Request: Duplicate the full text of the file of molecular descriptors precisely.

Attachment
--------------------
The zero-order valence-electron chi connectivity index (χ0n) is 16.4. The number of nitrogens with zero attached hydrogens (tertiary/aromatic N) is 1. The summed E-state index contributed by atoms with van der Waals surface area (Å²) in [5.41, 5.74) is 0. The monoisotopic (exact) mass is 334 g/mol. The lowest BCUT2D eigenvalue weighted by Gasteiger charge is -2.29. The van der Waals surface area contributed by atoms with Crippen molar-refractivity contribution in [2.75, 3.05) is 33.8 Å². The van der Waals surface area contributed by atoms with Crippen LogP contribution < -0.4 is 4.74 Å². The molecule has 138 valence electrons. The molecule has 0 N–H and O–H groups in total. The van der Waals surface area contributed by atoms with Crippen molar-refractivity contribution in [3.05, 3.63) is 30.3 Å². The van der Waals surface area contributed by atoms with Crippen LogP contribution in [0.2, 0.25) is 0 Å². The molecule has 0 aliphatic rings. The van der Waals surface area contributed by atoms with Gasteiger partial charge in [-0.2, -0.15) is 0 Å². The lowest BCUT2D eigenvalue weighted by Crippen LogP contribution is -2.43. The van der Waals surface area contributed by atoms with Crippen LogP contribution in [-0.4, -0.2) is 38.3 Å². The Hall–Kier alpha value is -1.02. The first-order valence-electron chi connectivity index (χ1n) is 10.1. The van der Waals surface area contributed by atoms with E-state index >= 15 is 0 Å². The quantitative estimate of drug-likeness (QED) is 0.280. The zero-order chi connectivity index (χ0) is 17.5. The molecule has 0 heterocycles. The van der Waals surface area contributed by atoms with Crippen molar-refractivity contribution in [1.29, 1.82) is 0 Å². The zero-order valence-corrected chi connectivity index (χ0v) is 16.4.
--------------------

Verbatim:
The zero-order valence-electron chi connectivity index (χ0n) is 16.4. The number of nitrogens with zero attached hydrogens (tertiary/aromatic N) is 1. The summed E-state index contributed by atoms with van der Waals surface area (Å²) in [5.41, 5.74) is 0. The monoisotopic (exact) mass is 334 g/mol. The lowest BCUT2D eigenvalue weighted by Gasteiger charge is -2.29. The van der Waals surface area contributed by atoms with Crippen molar-refractivity contribution in [2.75, 3.05) is 33.8 Å². The van der Waals surface area contributed by atoms with Crippen LogP contribution < -0.4 is 4.74 Å². The molecule has 138 valence electrons. The molecule has 0 N–H and O–H groups in total. The van der Waals surface area contributed by atoms with Crippen molar-refractivity contribution in [3.05, 3.63) is 30.3 Å². The van der Waals surface area contributed by atoms with Crippen LogP contribution in [0.2, 0.25) is 0 Å². The molecule has 0 aliphatic rings. The van der Waals surface area contributed by atoms with Gasteiger partial charge in [-0.2, -0.15) is 0 Å². The lowest BCUT2D eigenvalue weighted by Crippen LogP contribution is -2.43. The van der Waals surface area contributed by atoms with Crippen LogP contribution in [-0.4, -0.2) is 38.3 Å². The Hall–Kier alpha value is -1.02. The first-order valence-electron chi connectivity index (χ1n) is 10.1. The van der Waals surface area contributed by atoms with E-state index >= 15 is 0 Å². The quantitative estimate of drug-likeness (QED) is 0.280. The zero-order chi connectivity index (χ0) is 17.5. The molecule has 0 heterocycles. The van der Waals surface area contributed by atoms with Crippen molar-refractivity contribution in [1.29, 1.82) is 0 Å². The zero-order valence-corrected chi connectivity index (χ0v) is 16.4.